Never too young to be homeless

“I’ve had guns and knives pulled on me. I’ve been stabbed a few times. My nose has been broken more than a dozen times. But I’ve also put people in the hospital myself”

It’s five a.m. in Minneapolis under the overhang of an abandoned building. It’s cold and damp from the morning dew. Most teenagers still have a few hours left to sleep, but not Mack, a 19-year-old runaway from Portland, Oregon. His life is far from average.

His bedtime is when he feels safe enough to sleep.

His alarm clock is the sun.

His only transportation is his feet and freight trains.

“I’m homeless,” Mack said. “I have been on and off since I was 14.”

An estimated 550 to 650 Minnesota youth ages 17 and under are homeless on any given night, according to a 2006 Wilder Foundation report. In addition, the report estimates there are 1,300 young adults (18-21) who experience homelessness on an average night. Although the Wilder survey shows that the number of homeless young people in Minnesota has stayed consistent the past few years, other resources show fluctuation in the number.

“Particularly in the summer we see homeless teens, when they are homeless by choice, wandering and just being punk kids,” said Rob Czernik, the ad-hoc organizer of Sisters of Camelot, which provides free food to homeless people in Minneapolis. “There are lots of kids who have been kicked out of their houses. A lot of kids because of being gay or lesbian find themselves being disowned by their families.”

Many reasons for homelessness

Factors leading to homelessness vary. According to the Wilder study, 63 percent of the homeless teen population said fighting frequently with parents or guardians is their main motivation to leave. Other reasons include: parental neglect, violence in the house, sexual abuse, pregnancy and sexual orientation.

The Bridge in south Minneapolis, which was started in 1970 by two nuns, was one of the first youth crisis centers nationwide.

“The main mission or philosophy of The Bridge is to help resolve family conflicts, provide shelter for youth and provide counseling services with no charge to anyone,” said Nikki Beasley, emergency service program supervisor at The Bridge.

The Bridge’s goal is to reunite youth with their families. But for reasons that aren’t clear, their success rate (of reuniting families) dropped from 80 percent in 2005 to 74 percent in 2006. Also, The Bridge has been experiencing an increase in the number of youth coming in for help.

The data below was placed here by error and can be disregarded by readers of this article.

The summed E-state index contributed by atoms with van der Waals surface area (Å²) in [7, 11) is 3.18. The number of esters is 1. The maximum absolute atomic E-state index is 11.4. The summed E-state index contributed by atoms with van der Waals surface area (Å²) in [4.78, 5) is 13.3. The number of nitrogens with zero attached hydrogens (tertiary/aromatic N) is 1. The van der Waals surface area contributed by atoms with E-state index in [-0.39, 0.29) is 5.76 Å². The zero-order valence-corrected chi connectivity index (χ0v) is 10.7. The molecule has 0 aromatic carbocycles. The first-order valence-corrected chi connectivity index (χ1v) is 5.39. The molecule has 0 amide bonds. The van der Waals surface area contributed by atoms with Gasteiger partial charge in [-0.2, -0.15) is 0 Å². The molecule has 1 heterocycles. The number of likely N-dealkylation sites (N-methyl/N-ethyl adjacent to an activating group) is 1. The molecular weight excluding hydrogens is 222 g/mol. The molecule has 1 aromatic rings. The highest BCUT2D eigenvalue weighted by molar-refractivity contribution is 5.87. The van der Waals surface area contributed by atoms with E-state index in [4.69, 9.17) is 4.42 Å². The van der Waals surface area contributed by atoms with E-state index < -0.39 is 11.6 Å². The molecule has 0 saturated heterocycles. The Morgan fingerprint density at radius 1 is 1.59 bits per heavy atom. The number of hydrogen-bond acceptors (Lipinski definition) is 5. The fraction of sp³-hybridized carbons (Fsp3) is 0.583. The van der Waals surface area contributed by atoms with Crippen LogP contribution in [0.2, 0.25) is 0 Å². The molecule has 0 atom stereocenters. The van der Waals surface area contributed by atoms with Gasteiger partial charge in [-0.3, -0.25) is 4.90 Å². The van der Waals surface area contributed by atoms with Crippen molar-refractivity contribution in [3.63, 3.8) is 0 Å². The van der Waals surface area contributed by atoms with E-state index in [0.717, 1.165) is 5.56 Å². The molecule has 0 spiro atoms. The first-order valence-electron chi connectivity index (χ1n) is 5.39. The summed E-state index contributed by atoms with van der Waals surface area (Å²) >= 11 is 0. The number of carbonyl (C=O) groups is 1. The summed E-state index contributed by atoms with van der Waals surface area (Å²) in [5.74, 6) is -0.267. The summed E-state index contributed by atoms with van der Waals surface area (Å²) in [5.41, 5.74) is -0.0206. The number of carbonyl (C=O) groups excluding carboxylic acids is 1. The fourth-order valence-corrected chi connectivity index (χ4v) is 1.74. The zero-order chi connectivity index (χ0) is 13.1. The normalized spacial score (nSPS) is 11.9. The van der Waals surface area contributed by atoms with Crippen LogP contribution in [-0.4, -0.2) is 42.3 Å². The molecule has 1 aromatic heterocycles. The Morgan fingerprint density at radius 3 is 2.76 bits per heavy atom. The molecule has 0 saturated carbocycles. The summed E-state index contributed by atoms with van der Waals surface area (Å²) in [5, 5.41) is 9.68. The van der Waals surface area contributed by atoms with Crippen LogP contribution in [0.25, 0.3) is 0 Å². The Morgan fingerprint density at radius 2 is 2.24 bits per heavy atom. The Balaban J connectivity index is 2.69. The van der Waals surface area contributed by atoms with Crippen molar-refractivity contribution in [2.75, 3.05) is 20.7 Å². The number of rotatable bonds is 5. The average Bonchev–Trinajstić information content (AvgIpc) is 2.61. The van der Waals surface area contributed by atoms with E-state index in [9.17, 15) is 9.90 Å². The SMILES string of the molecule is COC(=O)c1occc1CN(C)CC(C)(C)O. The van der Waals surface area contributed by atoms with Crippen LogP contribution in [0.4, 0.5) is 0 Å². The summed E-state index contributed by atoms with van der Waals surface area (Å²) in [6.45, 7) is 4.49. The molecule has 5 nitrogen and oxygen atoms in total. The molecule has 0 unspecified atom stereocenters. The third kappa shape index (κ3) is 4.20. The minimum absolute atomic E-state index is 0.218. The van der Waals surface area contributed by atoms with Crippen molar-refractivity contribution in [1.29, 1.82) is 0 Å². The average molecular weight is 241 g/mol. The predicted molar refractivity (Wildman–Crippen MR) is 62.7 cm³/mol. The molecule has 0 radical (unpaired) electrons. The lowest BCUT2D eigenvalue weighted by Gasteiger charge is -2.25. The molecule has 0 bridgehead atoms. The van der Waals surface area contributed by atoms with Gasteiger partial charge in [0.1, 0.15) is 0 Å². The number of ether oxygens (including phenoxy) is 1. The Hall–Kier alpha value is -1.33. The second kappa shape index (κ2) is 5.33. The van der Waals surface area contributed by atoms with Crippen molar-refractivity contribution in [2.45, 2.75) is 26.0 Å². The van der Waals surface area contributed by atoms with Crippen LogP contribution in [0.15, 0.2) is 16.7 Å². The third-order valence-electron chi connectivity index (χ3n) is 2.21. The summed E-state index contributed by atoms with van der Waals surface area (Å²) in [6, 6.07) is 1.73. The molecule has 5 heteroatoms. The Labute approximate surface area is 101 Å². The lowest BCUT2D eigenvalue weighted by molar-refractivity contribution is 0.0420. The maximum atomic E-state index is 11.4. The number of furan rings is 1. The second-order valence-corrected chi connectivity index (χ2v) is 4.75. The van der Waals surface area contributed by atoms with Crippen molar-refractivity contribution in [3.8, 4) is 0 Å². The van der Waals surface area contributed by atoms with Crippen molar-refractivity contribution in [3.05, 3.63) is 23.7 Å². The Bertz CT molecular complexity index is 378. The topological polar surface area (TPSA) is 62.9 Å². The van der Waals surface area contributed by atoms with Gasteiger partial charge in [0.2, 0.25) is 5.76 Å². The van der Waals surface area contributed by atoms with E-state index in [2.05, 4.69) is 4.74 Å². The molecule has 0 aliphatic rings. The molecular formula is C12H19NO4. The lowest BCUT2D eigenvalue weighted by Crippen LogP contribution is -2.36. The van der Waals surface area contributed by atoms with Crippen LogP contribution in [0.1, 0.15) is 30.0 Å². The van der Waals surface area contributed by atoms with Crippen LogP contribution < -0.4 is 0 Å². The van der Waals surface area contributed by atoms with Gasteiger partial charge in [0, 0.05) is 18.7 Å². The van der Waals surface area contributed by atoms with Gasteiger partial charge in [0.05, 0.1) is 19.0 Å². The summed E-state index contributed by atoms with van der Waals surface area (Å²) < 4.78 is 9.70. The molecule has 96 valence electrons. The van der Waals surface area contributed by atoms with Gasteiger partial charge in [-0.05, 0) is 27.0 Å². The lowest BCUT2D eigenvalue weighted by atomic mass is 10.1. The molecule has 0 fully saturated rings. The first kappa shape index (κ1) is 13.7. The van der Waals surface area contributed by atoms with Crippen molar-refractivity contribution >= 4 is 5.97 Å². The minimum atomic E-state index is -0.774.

Homelessness isn’t apparent by looking at someone. Young people ages 21 and under are some of the least visible and most vulnerable segments of persons who are homeless, according to the Wilder study.

“There would be no way to know anything was wrong with these kids unless they opened their mouth and told you,” Beasley said. “They look like regular kids.”

Help is limited

With demand for youth shelters, outreach centers and other youth programs increasing, the Minnesota Legislature this year appropriated $1 million to fund the Runaway and Homeless Youth Act. This provides $500,000 annually for two years to improve and expand emergency shelters, supportive/transitional housing and street and community outreach.

For nearly 30 years, Sisters of Camelot has been distributing pure organic food to needy people. Four times a week all the food, workers and volunteers load onto their bus, which was decorated as a community art project. They stop the bus, covered in orange, blue and green paintings, and allow anybody — including homeless teens — to shop. They travel to Chicago Avenue, Franklin Avenue, the North Side and other areas.

No questions asked. No strings attached.

“Our ultimate goal as a group would be to put ourselves out of business,” Czernik said. “It would mean that there wouldn’t be people in need of food anymore.”

Life on the streets requires street smarts and a sense of protection. Forty-eight percent of homeless teens have been physically abused, according to Wilder.

“I’ve had guns and knives pulled on me. I’ve been stabbed a few times. My nose has been broken more than a dozen times. But I’ve also put people in the hospital myself,” said Quill, a 22-year-old runaway from Oregon who travels with Pancake, a Collie/German Shepard mix.

On the streets, homeless teens know the fittest survive.

“I’ve been in a lot of fights,” Mack said. “You have to fight to survive out here. If you don’t fight to survive you’ll die. Someone will kill you.”

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